Saturday, May 20, 2006

A.Lange & Soehne The Richard Lange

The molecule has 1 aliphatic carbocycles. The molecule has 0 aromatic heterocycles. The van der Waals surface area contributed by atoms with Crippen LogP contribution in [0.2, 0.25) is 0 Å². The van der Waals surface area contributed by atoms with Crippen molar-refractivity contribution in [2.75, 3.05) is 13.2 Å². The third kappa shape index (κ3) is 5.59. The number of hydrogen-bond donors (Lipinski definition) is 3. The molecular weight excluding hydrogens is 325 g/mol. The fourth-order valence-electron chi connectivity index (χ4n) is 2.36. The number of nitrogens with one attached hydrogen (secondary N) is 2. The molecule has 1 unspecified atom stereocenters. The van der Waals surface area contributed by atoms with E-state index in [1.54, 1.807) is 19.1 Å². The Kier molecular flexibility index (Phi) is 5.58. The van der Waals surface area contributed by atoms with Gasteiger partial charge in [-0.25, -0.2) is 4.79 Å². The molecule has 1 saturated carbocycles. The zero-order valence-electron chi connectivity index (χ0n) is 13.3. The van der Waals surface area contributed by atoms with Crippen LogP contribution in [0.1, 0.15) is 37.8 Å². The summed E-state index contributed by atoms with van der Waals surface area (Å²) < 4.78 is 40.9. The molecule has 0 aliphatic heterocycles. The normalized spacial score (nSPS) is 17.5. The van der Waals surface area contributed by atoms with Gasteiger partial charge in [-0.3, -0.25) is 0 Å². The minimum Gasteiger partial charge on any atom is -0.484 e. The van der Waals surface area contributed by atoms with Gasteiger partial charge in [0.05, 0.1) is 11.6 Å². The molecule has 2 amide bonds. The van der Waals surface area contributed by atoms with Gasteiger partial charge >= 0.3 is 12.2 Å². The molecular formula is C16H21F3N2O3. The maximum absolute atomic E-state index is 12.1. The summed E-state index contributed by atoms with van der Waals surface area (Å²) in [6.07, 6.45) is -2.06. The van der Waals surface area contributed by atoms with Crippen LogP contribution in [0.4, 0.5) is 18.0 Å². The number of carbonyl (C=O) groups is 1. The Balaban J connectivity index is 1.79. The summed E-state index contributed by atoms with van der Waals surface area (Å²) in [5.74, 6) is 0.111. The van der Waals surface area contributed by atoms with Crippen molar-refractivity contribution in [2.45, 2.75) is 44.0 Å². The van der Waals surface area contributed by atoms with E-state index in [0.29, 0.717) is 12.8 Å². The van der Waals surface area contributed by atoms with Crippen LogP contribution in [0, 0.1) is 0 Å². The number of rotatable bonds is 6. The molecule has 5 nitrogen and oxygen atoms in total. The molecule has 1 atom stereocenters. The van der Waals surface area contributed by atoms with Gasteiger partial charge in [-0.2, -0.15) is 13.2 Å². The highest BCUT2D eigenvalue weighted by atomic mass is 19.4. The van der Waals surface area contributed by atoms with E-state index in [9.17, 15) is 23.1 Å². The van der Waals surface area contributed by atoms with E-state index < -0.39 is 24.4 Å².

The RICHARD LANGE is a fine observation watch for the wrist; it is designed for superior accuracy and optimised readability. The case has a comparatively generous diameter of 40.5 millimetres. The solid-silver dial exhibits an hour scale with the slender Roman numerals that were typical for the scientific observation watches of the 1930s. The minute scale is subdivided into sixths of a second to match the frequency of the balance. The sweep seconds hand in blued steel has a stop seconds feature that allows the watch to be accurately synchronised with a time signal.This masterpiece is available in platinum, yellow gold or pink gold with a hand-stitched crocodile strap and a Lange prong buckle in solid platinum or solid gold. Interested observers can study the ticking realm of the Lange calibre L041.2 movement through the sapphire-crystal back. The design of the manually wound L041.2 movement is focused on attaining the ultimate in reliability and rate accuracy. The large balance wheel with eccentric poising weights beats at a frequency of 21,600 semi-oscillations per hour. Its balance spring was developed by Lange's master watchmakers and is manufactured in-house. It is attached with a patent-pending clamp that, unlike other constructions, does not deform the spring in the stud but instead merely secures it to simplify any future adjustments that may be needed. The balance wheel and the balance spring were harmonised with each other across the numerous test series of a sophisticated research programme. The new balance spring reflects what is probably Richard Lange's greatest accomplishment. In 1930, he had filed the application for Patent No. 529945 "Metal alloy for watch springs". In his invention dossier, he described that the admixture of beryllium offsets the disadvantages of conventional springs, namely inadequate elasticity and insufficient hardness. The spring barrel stopwork is another design measure that increases the rate accuracy of this watch. Thanks to this device, the going train of the RICHARD LANGE is continuously powered at nearly constant torque over a period of 38 hours. The wheel that carries the seconds hand is driven by a separate train that runs under its own meticulously decorated bridge. The movement of the RICHARD LANGE is endowed with all of the typical features that make Lange watches so precious: hand-finished bridges and plates in untreated German silver, blued-steel screws, screwed gold chatons, and a hand-engraved balance cock. The masterpiece incorporates 26 jewels to minimise mechanical friction and is recision-adjusted in five positions.